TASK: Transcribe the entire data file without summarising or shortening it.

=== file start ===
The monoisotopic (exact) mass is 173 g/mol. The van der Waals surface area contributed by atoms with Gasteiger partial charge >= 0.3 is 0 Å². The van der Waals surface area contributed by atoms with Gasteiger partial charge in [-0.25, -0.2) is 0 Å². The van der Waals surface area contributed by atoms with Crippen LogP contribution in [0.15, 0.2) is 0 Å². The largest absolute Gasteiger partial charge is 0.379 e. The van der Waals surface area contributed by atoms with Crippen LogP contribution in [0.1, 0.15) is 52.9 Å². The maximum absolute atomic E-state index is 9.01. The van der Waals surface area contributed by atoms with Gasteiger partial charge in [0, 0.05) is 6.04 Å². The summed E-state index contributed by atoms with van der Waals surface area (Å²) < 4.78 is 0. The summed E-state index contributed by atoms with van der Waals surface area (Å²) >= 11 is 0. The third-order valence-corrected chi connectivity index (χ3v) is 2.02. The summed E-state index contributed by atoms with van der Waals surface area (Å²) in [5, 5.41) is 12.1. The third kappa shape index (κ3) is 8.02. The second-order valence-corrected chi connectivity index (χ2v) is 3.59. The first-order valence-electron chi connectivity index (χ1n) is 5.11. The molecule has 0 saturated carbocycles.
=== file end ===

The monoisotopic (exact) mass is 173 g/mol. The van der Waals surface area contributed by atoms with Gasteiger partial charge >= 0.3 is 0 Å². The van der Waals surface area contributed by atoms with Gasteiger partial charge in [-0.25, -0.2) is 0 Å². The van der Waals surface area contributed by atoms with Crippen LogP contribution in [0.15, 0.2) is 0 Å². The largest absolute Gasteiger partial charge is 0.379 e. The van der Waals surface area contributed by atoms with Crippen LogP contribution in [0.1, 0.15) is 52.9 Å². The maximum absolute atomic E-state index is 9.01. The van der Waals surface area contributed by atoms with Gasteiger partial charge in [0, 0.05) is 6.04 Å². The summed E-state index contributed by atoms with van der Waals surface area (Å²) < 4.78 is 0. The summed E-state index contributed by atoms with van der Waals surface area (Å²) >= 11 is 0. The third-order valence-corrected chi connectivity index (χ3v) is 2.02. The summed E-state index contributed by atoms with van der Waals surface area (Å²) in [5, 5.41) is 12.1. The third kappa shape index (κ3) is 8.02. The second-order valence-corrected chi connectivity index (χ2v) is 3.59. The first-order valence-electron chi connectivity index (χ1n) is 5.11. The molecule has 0 saturated carbocycles.